Okay, so by “weight”, one bag of Portland makes about 4 cubic feet, and by “volume” one bag makes 5.5 cubic feet, NOT the same number. This 3:2:1 method was supposed to work for both weight and volume. But, which one is right because they both can’t be. Here was my dilemma. I put the question up on a house building forum I am a member of, and one of the responses was, call a batch plant and ask them how much weight of ingredients they would use to make 20 cubic feet (3/4 of a yard) of concrete. I thought that was a prudent suggestion, so I called my favorite batch plant and they gave me the following: 1490 lbs of rock, 1009 lbs of sand, 285 lbs of Portland cement and 133 lbs of water. That reduces down to 0.6 yards of rock, 0.4 yards of sand, 3 bags of Portland and 16 gallons of water; and from that I should get 20 cubic feet of concrete.

Just adding up the volume of rock and sand you get 1 yard (I need ¾ yard, 20 cubic feet). This bothered me, thinking somehow they gave me the wrong numbers, or I misunderstood what they gave me. So, I called several other local batch plants; and it got even more interesting because they all gave me different numbers. While everyone quoted about the same numbers for rock and sand they were widely different in the amount of Portland cement I would need. I got numbers ranging from a low of 285 lbs, to a high of 500, with several numbers in between. Now, I’m really worried. Needing to make a decision I went with the 285 lb number because I have bought plenty of concrete from these guys and it’s always been good.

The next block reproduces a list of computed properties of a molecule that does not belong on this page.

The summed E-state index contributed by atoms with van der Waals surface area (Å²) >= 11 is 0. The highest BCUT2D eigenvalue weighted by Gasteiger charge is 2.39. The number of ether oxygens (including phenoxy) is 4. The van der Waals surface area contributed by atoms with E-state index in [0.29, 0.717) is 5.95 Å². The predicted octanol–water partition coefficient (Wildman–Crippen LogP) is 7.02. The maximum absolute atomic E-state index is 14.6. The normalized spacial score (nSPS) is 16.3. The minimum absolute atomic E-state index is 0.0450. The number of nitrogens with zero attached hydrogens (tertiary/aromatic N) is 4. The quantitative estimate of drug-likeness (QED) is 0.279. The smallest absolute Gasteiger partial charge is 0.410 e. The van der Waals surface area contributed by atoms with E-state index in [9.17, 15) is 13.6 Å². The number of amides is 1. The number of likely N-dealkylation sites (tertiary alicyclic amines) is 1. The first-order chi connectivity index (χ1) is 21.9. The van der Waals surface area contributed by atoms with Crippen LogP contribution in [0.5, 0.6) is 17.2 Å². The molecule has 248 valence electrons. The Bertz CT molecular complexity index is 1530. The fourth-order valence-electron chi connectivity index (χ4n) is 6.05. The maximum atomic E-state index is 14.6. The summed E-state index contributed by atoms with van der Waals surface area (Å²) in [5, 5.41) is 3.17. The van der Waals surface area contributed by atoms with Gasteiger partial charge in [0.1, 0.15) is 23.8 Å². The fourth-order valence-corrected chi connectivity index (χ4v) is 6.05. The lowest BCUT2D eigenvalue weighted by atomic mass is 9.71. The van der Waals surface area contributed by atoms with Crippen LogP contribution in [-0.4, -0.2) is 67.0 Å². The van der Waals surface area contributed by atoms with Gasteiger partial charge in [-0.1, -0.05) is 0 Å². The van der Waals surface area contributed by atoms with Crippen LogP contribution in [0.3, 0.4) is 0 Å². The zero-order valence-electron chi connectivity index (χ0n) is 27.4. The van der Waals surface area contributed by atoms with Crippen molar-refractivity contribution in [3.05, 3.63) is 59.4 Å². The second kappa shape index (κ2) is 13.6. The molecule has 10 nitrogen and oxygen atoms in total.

I already had the gravel and sand; so I bought a third bag of Portland cement and the girlfriend and I got started. I ran the mixer, and shoveled the wet concrete into the 5’ x 8’ work area and she worked it into a flat slab. It took about 3 hours to get all 11 or so mixer loads of concrete into place and then I took over with final smoothing of the slab. Thirty minutes later I was through with smoothing, so we misted it with water and covered it with visqueen. I left the visqueen on for a whole week while I worked on other things. After maybe four days I could see the slab edges were beginning to turn from the color of wet cement (dark gray) to the color of dried cement (light gray). After a week maybe 1/3 of the middle of the slab still looked wet, so I removed the visqueen and let it finish drying.

I’m happy with the slab. It didn’t turn out quite as smooth or uniform as it would have if I’d hired it done, or if I had been able to bring all the concrete in at once (in a truck). But it still looks pretty good. So, now it’s on to putting up roof trusses.

A note to future builders - If you try to mix your own, either limit yourself to a slab no bigger than this (5 x 8), or get a second concrete mixer going (with an extra person to run that mixer). You need to be able to keep a “wet edge” to ease the working (smoothing) of the slab. And to keep a wet edge you need to keep that concrete coming pretty continuously. Additionally, after three hours of concrete work, even though we both are in pretty good shape (work outs at the gym four days a week), we were still pretty tired. Any bigger slab and this project would have become real tough.